The Takemata-Kanemitsu

Someone more taken by swords than Takeda Shingen was his arch rival Uesugi Kenshin (上杉謙信, 1530-1578). He and his adopted nephew Kagekatsu (景勝, 1556-1623) had a famous collection which I have already introduced in volume one of the Legends around the Japanese Swords. The 35 most precious swords are found in the so-called Kagekatsu Kō Ote Erabi Sanjūgo Koshi (景勝公御手選三十五腰) and it is said that the entire collection consisted of 700 excellent blades! One of them was the meibutsu Takemata-Kanemitsu (竹俣兼光) which, among others, I am dealing with in this chapter.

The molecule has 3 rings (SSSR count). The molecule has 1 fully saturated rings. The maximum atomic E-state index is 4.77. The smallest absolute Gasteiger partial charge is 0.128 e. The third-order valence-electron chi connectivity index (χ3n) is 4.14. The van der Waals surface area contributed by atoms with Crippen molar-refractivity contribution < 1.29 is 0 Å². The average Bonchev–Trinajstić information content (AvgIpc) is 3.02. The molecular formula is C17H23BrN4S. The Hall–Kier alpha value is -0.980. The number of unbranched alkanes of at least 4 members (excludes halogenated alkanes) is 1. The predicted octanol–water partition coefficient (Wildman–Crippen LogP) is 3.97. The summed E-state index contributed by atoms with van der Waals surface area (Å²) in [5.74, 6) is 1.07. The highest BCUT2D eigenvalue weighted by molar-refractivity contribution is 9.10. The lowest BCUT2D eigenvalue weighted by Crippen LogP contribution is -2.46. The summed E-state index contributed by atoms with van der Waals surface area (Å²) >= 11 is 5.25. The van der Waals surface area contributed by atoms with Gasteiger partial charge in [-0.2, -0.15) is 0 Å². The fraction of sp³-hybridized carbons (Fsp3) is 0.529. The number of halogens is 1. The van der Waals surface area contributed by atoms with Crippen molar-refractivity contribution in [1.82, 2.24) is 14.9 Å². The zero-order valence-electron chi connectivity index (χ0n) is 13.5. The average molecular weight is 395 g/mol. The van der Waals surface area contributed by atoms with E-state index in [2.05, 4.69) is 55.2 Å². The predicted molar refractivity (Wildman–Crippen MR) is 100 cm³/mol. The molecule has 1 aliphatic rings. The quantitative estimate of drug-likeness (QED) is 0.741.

According to tradition, it was – for whatever reason – in the possession of a farmer from Oitsu (老津) of Mikawa province who carried it – for whatever reason – with him when he was working in the fields. One day he was surprised by a terrible thunderstorm. He was so scared that he closed his eyes, unsheathed the sword and held it above his head saying the words “May the gods help me!.” And, really, the thunderstorm passed, but when he opened his eyes he saw that the first 30 cm of his sword were bloodstained. He was terrified by the thought that he might have killed the God of Thunder but it turned out that his bag, in which he was carrying the harvested red Azuki beans (小豆), had a hole. From this hole some beans fell out and hit the blade – which poked out of the split scabbard – and coloured it red. Fascinated by the sharpness of the blade he told the whole incident to the villagers of Oitsu. One of them forwarded the incident to the samurai Mikawa no Kami Tomotsuna (竹俣三河守朝綱)*1 who eventually bought the sword from the farmer.